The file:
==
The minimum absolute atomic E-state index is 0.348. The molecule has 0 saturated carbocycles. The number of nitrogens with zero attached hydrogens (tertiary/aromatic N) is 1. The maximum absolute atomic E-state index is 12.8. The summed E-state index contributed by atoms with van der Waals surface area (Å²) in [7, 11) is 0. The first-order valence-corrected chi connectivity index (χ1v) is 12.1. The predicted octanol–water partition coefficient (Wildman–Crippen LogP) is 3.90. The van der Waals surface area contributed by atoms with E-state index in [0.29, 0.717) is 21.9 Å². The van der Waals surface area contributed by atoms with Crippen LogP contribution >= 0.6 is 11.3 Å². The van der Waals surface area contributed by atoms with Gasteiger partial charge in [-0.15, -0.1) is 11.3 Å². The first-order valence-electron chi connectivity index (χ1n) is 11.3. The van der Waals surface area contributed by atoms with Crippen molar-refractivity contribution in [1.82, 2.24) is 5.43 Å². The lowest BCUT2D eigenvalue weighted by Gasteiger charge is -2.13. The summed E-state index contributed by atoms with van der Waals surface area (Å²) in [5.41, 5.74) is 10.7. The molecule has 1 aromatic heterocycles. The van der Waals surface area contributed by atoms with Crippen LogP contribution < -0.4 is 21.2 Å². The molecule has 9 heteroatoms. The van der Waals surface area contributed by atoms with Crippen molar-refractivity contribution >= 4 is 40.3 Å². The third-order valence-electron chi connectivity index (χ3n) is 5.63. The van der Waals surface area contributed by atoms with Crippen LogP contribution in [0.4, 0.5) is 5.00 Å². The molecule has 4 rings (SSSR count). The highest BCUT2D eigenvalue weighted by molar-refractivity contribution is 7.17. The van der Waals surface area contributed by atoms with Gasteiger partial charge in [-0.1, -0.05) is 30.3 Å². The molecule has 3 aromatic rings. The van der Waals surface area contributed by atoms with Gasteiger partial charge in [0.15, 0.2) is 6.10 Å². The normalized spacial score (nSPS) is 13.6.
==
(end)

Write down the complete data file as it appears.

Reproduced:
The minimum absolute atomic E-state index is 0.348. The molecule has 0 saturated carbocycles. The number of nitrogens with zero attached hydrogens (tertiary/aromatic N) is 1. The maximum absolute atomic E-state index is 12.8. The summed E-state index contributed by atoms with van der Waals surface area (Å²) in [7, 11) is 0. The first-order valence-corrected chi connectivity index (χ1v) is 12.1. The predicted octanol–water partition coefficient (Wildman–Crippen LogP) is 3.90. The van der Waals surface area contributed by atoms with E-state index in [0.29, 0.717) is 21.9 Å². The van der Waals surface area contributed by atoms with Crippen LogP contribution >= 0.6 is 11.3 Å². The van der Waals surface area contributed by atoms with Gasteiger partial charge in [-0.15, -0.1) is 11.3 Å². The first-order valence-electron chi connectivity index (χ1n) is 11.3. The van der Waals surface area contributed by atoms with Crippen molar-refractivity contribution in [1.82, 2.24) is 5.43 Å². The lowest BCUT2D eigenvalue weighted by Gasteiger charge is -2.13. The summed E-state index contributed by atoms with van der Waals surface area (Å²) in [5.41, 5.74) is 10.7. The molecule has 1 aromatic heterocycles. The van der Waals surface area contributed by atoms with Crippen LogP contribution < -0.4 is 21.2 Å². The molecule has 9 heteroatoms. The van der Waals surface area contributed by atoms with Crippen molar-refractivity contribution >= 4 is 40.3 Å². The third-order valence-electron chi connectivity index (χ3n) is 5.63. The van der Waals surface area contributed by atoms with Crippen LogP contribution in [0.4, 0.5) is 5.00 Å². The molecule has 4 rings (SSSR count). The highest BCUT2D eigenvalue weighted by molar-refractivity contribution is 7.17. The van der Waals surface area contributed by atoms with Gasteiger partial charge in [-0.1, -0.05) is 30.3 Å². The molecule has 3 aromatic rings. The van der Waals surface area contributed by atoms with Gasteiger partial charge in [0.15, 0.2) is 6.10 Å². The normalized spacial score (nSPS) is 13.6.